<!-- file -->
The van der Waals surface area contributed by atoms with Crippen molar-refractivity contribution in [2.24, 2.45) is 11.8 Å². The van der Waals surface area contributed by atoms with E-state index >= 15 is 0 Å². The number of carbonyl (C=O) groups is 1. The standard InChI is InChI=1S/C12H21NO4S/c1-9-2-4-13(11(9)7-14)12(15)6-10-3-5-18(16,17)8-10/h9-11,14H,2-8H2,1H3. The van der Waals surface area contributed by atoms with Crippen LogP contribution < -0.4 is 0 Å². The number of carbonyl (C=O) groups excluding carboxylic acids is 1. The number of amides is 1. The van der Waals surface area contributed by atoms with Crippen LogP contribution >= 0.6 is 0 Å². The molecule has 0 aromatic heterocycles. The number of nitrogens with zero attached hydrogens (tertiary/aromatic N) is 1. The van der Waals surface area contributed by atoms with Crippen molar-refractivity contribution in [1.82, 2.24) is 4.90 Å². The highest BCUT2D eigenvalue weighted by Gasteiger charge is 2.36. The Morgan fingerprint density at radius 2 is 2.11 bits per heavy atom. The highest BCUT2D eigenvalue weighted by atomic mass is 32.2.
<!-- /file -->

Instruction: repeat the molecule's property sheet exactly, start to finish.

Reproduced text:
The van der Waals surface area contributed by atoms with Crippen molar-refractivity contribution in [2.24, 2.45) is 11.8 Å². The van der Waals surface area contributed by atoms with E-state index >= 15 is 0 Å². The number of carbonyl (C=O) groups is 1. The standard InChI is InChI=1S/C12H21NO4S/c1-9-2-4-13(11(9)7-14)12(15)6-10-3-5-18(16,17)8-10/h9-11,14H,2-8H2,1H3. The van der Waals surface area contributed by atoms with Crippen LogP contribution < -0.4 is 0 Å². The number of carbonyl (C=O) groups excluding carboxylic acids is 1. The number of amides is 1. The van der Waals surface area contributed by atoms with Crippen LogP contribution >= 0.6 is 0 Å². The molecule has 0 aromatic heterocycles. The number of nitrogens with zero attached hydrogens (tertiary/aromatic N) is 1. The van der Waals surface area contributed by atoms with Crippen molar-refractivity contribution in [1.82, 2.24) is 4.90 Å². The highest BCUT2D eigenvalue weighted by Gasteiger charge is 2.36. The Morgan fingerprint density at radius 2 is 2.11 bits per heavy atom. The highest BCUT2D eigenvalue weighted by atomic mass is 32.2.